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Jul
31
answered What is the standard notation to represent the set of primes?
Jul
30
comment A group $G$ with $G'$ abelian and every abelian normal subgroup finite
@MarshalKurosh: In this case $G_p$ itself is an abelian, normal, infinite subgroup of $G_p$. So the assumptions of the statement are not satisfied.
Jul
29
comment A group $G$ with $G'$ abelian and every abelian normal subgroup finite
I don't understand why you need the stuff with $Z(G)$. To me it seems that your proof works when you just let $A$ be any abelian normal subgroup of $G$ containing $G'$.
Jul
28
comment A set which satisfies all conditions for a Group except associativity
A loop is not required to have two-sided inverses.
Jul
28
comment A set which satisfies all conditions for a Group except associativity
Yet $0 - x = x$ if and only if $x = 0$
Jul
28
comment A set which satisfies all conditions for a Group except associativity
But what is the identity?
Jul
28
comment Subgroups of a cyclic group and their order.
@user1729: Suppose that $H$ is a subgroup of order $d$, where $d \mid n$. Now $H = \langle a^k \rangle$ for some $k \mid n$. Then $a^k$ has order $n/k$, but on the other hand $a^k$ must also have order $d$. Hence $k = n/d$.
Jul
26
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Jul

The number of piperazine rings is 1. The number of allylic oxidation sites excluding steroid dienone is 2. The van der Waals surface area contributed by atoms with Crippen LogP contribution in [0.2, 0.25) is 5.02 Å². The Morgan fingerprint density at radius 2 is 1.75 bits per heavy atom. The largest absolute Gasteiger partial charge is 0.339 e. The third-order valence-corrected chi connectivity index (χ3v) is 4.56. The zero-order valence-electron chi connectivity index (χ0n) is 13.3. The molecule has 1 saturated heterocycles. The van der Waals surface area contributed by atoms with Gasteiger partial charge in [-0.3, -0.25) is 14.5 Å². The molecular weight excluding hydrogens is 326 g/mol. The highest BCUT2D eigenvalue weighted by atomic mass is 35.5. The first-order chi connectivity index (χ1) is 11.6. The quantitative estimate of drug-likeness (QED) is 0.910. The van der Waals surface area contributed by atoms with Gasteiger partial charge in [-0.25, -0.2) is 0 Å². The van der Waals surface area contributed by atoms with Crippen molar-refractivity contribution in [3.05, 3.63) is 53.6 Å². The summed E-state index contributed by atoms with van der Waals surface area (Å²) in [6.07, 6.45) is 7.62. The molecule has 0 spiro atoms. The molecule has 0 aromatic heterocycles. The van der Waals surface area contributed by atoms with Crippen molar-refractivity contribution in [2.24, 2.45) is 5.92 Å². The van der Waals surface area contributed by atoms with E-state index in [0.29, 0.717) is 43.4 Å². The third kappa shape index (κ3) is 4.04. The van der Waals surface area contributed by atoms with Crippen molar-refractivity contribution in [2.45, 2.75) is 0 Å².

25
awarded  Good Answer
Jul
25
awarded  Mortarboard
Jul
25
awarded  Nice Answer
Jul
25
answered Prove that $\sqrt 2 + \sqrt 3$ is irrational
Jul
23
answered Is $G$ a semidirect product of $Z(G)$ and $\operatorname{Inn}(G)$?
Jul
19
answered Normal subgroup of direct product of two groups
Jul
16
comment Is a finite group determined by the family of all its 2-generated subgroups?
For the $Sub_1$ case, consider two distinct $p$-groups of same order, of exponent $p$ (with $p$ odd). For example, let $G_1$ be the elementary abelian group of order $p^3$ and $G_2$ the Heisenberg group of order $p^3$. So if $Sub_1(G_1)$ and $Sub_1(G_2)$ are isomorphic, it does not necessarily follow that $G_1$ and $G_2$ are isomorphic.
Jul
11
answered If $G$ is a finite group of order $n$, why is it isomorphic to its centralizer in $S_n$?
Jul
4
comment Probability that two randomly chosen permutations will generate $S_n$.
For references, see A001691 and A071605 from OEIS. To me it seems that Q2 is hard, at least if you want exact values. I think you can figure out bounds from the many papers that study the probability of generating $S_n$ with a pair of random permutations. For a recent result in this direction and some history about the problem, the paper "A. Maroti and C. M. Tamburini, Bounds for the probability of generating the symmetric and alternating groups, Arch. Math. (Basel), 96 (2011), 115-121" looked interesting.
Jun
18
comment Are Clifford groups very *non-commutative*?
Do you mean $ab = gba$ so $g = [a,b]$?
Jun
15
accepted If $(|G|, |H|) > 1$, does it follow that $\operatorname{Aut}(G \times H) \neq \operatorname{Aut}(G) \times \operatorname{Aut}(H)$?
Jun
15
comment Intersection of the $p$-sylow and $q$-sylow subgroups of group $G$
Because $P, P_1, P_2, \ldots, P_n$ are distinct, you have $P \cap P_i = 1$. Note that $(A \times B) \cap (C \times D) = A \cap C \times B \cap D$ and similarly for cartesian products with more than two factors.